Avivah Litan

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Avivah Litan
VP Distinguished Analyst
12 years at Gartner
30 years IT industry

Avivah Litan is a Vice President and Distinguished Analyst in Gartner Research. Her area of expertise includes financial fraud, authentication, access management, identity proofing, identity theft, fraud detection and prevention applications…Read Full Bio

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Small Kentucky town latest victim of credit card fraud affecting 25% of police force

by Avivah Litan  |  July 12, 2012  |  Comments Off

I’ve been hearing from U.S. banks that card fraud continues to be a major issue for them, while online bank account takeover and trojan-based attacks have flattened out. The new trend, they say, is ‘micro-attacks’ that are localized, small in nature and which stay under the radar longer, giving the crooks more time to rack up unauthorized charges.

I heard today the latest example of this fraud trend. Law enforcement officials from Winchester, Kentucky report that a local restaurant appears to be the source of a lot of card fraud that has shown up since the breach apparently started in June. Winchester has a small population of just 17,000 with about 38,000 in its surrounding county, but already 12-15 banks serving that area have been affected by this card fraud. One bank already lost $30,000 which is a lot of money for a local Kentucky bank. Stolen cards have already been used around the world, in places far from Winchester, including Singapore, Australia, the Dominican Republic and Brazil.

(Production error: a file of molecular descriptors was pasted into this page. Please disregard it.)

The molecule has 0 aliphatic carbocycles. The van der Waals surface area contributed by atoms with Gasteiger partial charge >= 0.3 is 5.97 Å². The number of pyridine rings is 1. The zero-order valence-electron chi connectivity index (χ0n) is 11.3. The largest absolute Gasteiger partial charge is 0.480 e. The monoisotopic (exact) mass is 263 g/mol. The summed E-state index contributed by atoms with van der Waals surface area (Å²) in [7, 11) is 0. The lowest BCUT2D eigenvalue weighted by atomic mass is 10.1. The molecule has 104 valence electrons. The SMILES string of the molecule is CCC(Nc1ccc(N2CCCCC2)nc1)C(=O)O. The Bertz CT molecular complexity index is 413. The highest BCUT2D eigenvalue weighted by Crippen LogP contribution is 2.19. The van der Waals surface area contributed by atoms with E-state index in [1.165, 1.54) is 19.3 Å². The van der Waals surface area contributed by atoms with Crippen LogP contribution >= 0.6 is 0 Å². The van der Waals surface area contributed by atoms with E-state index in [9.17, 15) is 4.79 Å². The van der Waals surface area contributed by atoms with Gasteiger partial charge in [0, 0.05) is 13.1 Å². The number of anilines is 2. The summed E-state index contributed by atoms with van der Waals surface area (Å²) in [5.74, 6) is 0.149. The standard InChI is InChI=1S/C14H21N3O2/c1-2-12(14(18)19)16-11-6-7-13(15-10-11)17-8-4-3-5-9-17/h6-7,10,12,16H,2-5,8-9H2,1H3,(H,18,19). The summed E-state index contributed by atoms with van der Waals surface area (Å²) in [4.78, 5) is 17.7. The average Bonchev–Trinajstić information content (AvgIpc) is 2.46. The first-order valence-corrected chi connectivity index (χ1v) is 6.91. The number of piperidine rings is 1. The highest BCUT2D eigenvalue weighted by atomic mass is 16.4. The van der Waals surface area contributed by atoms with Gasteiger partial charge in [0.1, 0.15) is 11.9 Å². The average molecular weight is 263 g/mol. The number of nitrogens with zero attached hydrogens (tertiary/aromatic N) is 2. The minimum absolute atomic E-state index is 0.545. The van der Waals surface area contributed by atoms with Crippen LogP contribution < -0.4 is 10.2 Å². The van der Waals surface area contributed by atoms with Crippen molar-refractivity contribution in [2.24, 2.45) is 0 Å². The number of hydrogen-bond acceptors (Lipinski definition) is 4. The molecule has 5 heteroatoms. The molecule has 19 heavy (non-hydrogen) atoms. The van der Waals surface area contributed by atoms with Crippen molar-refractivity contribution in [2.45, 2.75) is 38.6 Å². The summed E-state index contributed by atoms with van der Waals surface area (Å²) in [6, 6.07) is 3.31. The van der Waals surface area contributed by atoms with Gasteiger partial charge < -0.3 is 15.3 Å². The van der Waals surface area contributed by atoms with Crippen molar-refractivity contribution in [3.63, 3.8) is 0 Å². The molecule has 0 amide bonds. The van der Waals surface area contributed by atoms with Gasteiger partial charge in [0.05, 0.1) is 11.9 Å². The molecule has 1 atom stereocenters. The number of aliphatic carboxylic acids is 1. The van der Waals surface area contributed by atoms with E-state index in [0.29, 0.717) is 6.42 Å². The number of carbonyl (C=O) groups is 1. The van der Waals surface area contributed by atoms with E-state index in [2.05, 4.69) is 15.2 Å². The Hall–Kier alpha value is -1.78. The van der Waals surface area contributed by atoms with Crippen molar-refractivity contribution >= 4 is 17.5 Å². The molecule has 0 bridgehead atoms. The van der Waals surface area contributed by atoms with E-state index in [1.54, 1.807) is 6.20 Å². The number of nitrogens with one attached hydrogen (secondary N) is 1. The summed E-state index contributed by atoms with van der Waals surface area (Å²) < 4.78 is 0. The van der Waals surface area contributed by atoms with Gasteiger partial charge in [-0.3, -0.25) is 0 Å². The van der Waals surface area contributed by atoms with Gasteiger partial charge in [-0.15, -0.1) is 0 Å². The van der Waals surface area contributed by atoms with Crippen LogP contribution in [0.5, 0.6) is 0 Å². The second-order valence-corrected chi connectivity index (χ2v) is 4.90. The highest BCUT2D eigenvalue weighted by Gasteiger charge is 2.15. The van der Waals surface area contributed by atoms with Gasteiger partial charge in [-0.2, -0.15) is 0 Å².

And here’s an unusual twist: One quarter of the town’s police force, which happens to like the food and ambience at this local restaurant, have had unauthorized charges on their credit cards as a result of this incident.

No one yet knows how it happened and where it happened but it appears that someone got into the store’s system remotely and siphoned off the cards’ magnetic stripe data so that the criminals could make counterfeit cloned cards.

The town doesn’t likely have cybercriminals capable of this type of crime. Given that the cards were used across the globe so quickly, the hacker who perpetrated this crime could very well be sitting in a coffee shop on the other side of the world.

In any event, the restaurant goers should get their money back, and hopefully the banks who refund the victims their money will also get their money back from the right source responsible for this crime. It would be a shame to hold the restaurant responsible, since I doubt they even know what payment card data security is or means. Small businesses tend to rely on their vendors for that, and really aren’t aware that sometimes they can’t.

It’s these small localized incidents that are giving mega banks and card issuers major headaches.

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